I am about to make your Tuesday. Get ready.
One of Dan’s favorite indulgences are the cinnamon crunch scones at Panera Bread. And I have to admit, he’s onto something.
Their scones are almost muffin like. So crumbly and soft. No hard hockey puck scones in sight at Panera! The cinnamon crunch one, in particular, is something special. The dough is studded with cinnamon chips and then everything is topped off with the most decadent cinnamon glaze.
They are a tiny slice of heaven when consumed with hot cup of coffee or tea. Just sayin’.
We took Kieran to breakfast there not too long ago, and we picked out a blueberry muffin for him (one of his faves), and Dan got himself the scone. Kieran saw the scone and wanted nothing to do with his muffin. He devoured all of Dan’s scone, much to my husband’s dismay. #parenthood Don’t worry for Dan, though, because he hurried up to the counter and promptly ordered himself another one.
It’s easy to see why! They are freakishly delicious, and I’m not even a huge scone person. I love a GOOD scone, and by that I mean one that is crumbly, soft, and…dare I say…MOIST (sorry). A crunchy sugar or glaze topping earns bonus points in my book. Many scones, however, do not live up to these expectations. Most are dry and dense and lacking flavor. If I am going to justify a hunk of carbs for breakfast, you better believe I want that hunk of carbs to be fabulous.
And these hunks of carbs (OK, last time I say that. Promise.) are just that. Freaking fabulous.
While I won’t go so far as to say they live up the perfection of Panera Bread’s cinnamon crunch scones, I will say that they are a close second. No dense, dry scones here! Just soft and crumbly, sweet and cinnamon-y goodness. I add cinnamon chips to my cream scone batter and load them up with a ton of crunchy cinnamon sugar topping. Once they’re baked, I generously (!!!) pour the sweet cinnamon glaze over top, letting it cascade over the sides in a lovely haphazard way. It’s how it should be done.
Scones are meant to be comforting and homey. No need to worry about making everything perfect here.
I have to say, the more I make scones, the better I get at the process. They get fluffier and moister with each batch! My first inclination is to mix the heck out of batters, and I’m learning that this approach just doesn’t work for most baked goods. Scones especially. In fact, the LESS you work this batter, the better. I use my food processor to get everything incorporated, but I pulse the machine just a couple times to get all the ingredients to come together. Any more than that, and you’ll end up with those hockey puck scones we all want to avoid.
I stirred in the cinnamon chips by hand and very, very gently formed the dough into a disc. It was crumbly and messy and gave me a burst of anxiety (as these things almost always do), but that’s what you want! A barely formed dough. You want it to just hold together enough so you can form it into shapes that make sense, hah. How’s that for the most vague recipe instructions you’ve ever seen? But really. The more you think about it, the more likely you are to have dense scones.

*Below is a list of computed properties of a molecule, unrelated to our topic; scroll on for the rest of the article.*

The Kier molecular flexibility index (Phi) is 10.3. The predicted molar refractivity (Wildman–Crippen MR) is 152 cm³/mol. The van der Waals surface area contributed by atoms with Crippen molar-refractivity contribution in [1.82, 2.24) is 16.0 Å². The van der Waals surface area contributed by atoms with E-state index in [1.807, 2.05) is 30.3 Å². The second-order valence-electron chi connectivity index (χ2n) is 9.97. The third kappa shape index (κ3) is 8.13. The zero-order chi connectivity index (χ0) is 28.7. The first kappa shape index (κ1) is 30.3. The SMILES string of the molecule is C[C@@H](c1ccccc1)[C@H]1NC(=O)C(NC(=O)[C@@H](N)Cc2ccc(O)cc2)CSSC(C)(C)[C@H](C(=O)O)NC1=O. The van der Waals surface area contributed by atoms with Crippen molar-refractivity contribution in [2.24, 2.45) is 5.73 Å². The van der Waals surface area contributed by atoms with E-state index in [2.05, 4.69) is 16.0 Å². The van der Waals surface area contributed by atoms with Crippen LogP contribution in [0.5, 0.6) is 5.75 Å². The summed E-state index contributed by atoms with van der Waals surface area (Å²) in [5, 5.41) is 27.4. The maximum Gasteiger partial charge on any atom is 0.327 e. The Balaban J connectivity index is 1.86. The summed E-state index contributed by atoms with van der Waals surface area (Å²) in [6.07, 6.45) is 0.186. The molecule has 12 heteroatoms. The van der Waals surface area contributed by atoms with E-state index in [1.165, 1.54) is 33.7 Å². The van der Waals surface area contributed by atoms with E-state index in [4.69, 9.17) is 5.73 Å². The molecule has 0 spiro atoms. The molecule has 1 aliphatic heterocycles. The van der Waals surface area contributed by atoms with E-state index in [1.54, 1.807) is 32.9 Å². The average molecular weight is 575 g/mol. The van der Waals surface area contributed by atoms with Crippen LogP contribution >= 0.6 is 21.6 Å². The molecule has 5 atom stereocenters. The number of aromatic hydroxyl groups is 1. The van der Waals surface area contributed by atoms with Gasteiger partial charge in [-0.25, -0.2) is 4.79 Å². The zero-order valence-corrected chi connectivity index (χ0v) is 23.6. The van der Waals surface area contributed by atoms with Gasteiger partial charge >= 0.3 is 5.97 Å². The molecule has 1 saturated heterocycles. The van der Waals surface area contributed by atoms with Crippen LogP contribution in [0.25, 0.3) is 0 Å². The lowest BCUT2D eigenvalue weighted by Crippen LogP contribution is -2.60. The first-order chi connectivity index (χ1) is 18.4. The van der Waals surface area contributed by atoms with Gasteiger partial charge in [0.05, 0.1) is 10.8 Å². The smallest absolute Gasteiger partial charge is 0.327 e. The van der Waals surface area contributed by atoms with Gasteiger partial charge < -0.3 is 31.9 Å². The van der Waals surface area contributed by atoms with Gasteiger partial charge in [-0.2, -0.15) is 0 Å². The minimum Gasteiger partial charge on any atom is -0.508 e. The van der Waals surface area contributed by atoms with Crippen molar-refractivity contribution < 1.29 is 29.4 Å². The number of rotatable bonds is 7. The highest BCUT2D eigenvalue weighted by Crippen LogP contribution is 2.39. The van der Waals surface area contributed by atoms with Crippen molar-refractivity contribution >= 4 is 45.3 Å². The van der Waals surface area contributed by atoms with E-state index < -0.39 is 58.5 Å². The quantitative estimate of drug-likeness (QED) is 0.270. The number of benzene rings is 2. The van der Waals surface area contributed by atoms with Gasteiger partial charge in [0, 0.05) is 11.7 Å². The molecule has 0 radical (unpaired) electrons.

The freeform way is the best way here. It goes against all my natural tendencies, but it works. Trust me.
While I was making and then styling/photographing these, Kieran came into the kitchen to “help.” Which translates to “stick my hands where they don’t belong!” But it’s all good. As he gets older, he’s getting more and more interested in what I’m doing in the kitchen, and I’m thrilled to have a little helper. I’m trying to embrace the mess and leave my “crazy” behind. Because this is what it’s all about, folks!
Oh, and for the record, these scones are also completely Kieran approved.
3 cups flour, plus more for dusting work surface
2 teaspoons ground cinnamon
1 stick plus 2 tablespoons cold unsalted butter, cut into small cubes
⅓ cup sugar
1 tablespoon baking powder
Pinch of fine salt
¾ cup heavy cream
2 large eggs
1 teaspoon vanilla bean paste or extract
1 cup cinnamon chips
½ cup sugar
2 tablespoons coarse turbinado sugar
1 tablespoon ground cinnamon
1 teaspoon vanilla extract
1 teaspoon ground cinnamon
2 cups powdered sugar
Drizzle of milk, if needed
Preheat oven to 400°F. Line a baking sheet with parchment paper. In the bowl of a stand mixer fitted with the paddle attachment, combine flour, cinnamon, butter, sugar, baking powder, and salt. Mix on low for a minute or so or until the mixture resembles wet sand.
In a separate bowl, whisk together the cream, eggs, and vanilla.
Add the cream mixture to the flour mixture, and beat on low speed until just incorporated. Stir the cinnamon chips into the dough by hand.
Turn the dough out onto a lightly floured work surface, and form it into a flat disc, about 8 inches in diameter and 2 inches thick. Cut into 8 wedges and transfer to the prepared baking sheet.
Brush the scones with egg wash. In a small bowl, whisk together the two sugars and the cinnamon. Sprinkle it liberally over the tops of the scones. Bake until the tops are golden brown and firm, 30-35 minutes. Cool on wire racks.
Whisk together the vanilla, cinnamon, powdered sugar, and a splash of milk until a smooth, creamy glaze forms. Thin the glaze out with another splash of milk, if needed, to achieve a drizzling consistency. Drizzle the glaze liberally over the cooled scones.